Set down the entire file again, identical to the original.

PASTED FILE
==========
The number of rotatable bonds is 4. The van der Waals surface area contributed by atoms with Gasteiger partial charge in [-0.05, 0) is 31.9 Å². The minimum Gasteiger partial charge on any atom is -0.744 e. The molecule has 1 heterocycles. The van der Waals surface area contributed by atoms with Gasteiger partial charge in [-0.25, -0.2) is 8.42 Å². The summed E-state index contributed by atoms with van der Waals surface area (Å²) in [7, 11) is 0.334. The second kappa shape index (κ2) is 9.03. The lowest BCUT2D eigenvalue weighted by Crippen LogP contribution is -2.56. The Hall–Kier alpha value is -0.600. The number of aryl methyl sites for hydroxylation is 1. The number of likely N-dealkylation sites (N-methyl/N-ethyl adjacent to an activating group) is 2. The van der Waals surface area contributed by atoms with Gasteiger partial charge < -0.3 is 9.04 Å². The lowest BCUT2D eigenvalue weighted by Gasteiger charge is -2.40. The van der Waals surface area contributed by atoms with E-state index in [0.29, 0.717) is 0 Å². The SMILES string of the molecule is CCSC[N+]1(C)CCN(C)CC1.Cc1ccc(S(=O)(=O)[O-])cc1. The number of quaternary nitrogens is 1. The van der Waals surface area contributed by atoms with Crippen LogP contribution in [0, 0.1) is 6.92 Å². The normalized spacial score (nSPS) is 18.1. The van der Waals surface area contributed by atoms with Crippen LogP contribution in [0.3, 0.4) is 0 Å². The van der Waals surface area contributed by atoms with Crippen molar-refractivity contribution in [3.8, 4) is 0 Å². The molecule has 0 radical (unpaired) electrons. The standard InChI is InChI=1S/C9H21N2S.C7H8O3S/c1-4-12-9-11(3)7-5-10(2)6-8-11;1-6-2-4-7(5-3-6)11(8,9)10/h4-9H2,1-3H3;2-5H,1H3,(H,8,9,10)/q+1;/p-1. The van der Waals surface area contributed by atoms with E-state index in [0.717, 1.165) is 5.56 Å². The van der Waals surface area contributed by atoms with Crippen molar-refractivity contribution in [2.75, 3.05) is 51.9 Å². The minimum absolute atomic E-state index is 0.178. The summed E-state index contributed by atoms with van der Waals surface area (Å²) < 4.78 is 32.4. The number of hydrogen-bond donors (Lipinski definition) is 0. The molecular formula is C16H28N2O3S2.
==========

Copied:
The number of rotatable bonds is 4. The van der Waals surface area contributed by atoms with Gasteiger partial charge in [-0.05, 0) is 31.9 Å². The minimum Gasteiger partial charge on any atom is -0.744 e. The molecule has 1 heterocycles. The van der Waals surface area contributed by atoms with Gasteiger partial charge in [-0.25, -0.2) is 8.42 Å². The summed E-state index contributed by atoms with van der Waals surface area (Å²) in [7, 11) is 0.334. The second kappa shape index (κ2) is 9.03. The lowest BCUT2D eigenvalue weighted by Crippen LogP contribution is -2.56. The Hall–Kier alpha value is -0.600. The number of aryl methyl sites for hydroxylation is 1. The number of likely N-dealkylation sites (N-methyl/N-ethyl adjacent to an activating group) is 2. The van der Waals surface area contributed by atoms with Gasteiger partial charge < -0.3 is 9.04 Å². The lowest BCUT2D eigenvalue weighted by Gasteiger charge is -2.40. The van der Waals surface area contributed by atoms with E-state index in [0.29, 0.717) is 0 Å². The SMILES string of the molecule is CCSC[N+]1(C)CCN(C)CC1.Cc1ccc(S(=O)(=O)[O-])cc1. The number of quaternary nitrogens is 1. The van der Waals surface area contributed by atoms with Crippen LogP contribution in [0, 0.1) is 6.92 Å². The normalized spacial score (nSPS) is 18.1. The van der Waals surface area contributed by atoms with Crippen LogP contribution in [0.3, 0.4) is 0 Å². The van der Waals surface area contributed by atoms with Crippen molar-refractivity contribution in [3.8, 4) is 0 Å². The molecule has 0 radical (unpaired) electrons. The standard InChI is InChI=1S/C9H21N2S.C7H8O3S/c1-4-12-9-11(3)7-5-10(2)6-8-11;1-6-2-4-7(5-3-6)11(8,9)10/h4-9H2,1-3H3;2-5H,1H3,(H,8,9,10)/q+1;/p-1. The van der Waals surface area contributed by atoms with E-state index in [0.717, 1.165) is 5.56 Å². The van der Waals surface area contributed by atoms with Crippen molar-refractivity contribution in [2.75, 3.05) is 51.9 Å². The minimum absolute atomic E-state index is 0.178. The summed E-state index contributed by atoms with van der Waals surface area (Å²) < 4.78 is 32.4. The number of hydrogen-bond donors (Lipinski definition) is 0. The molecular formula is C16H28N2O3S2.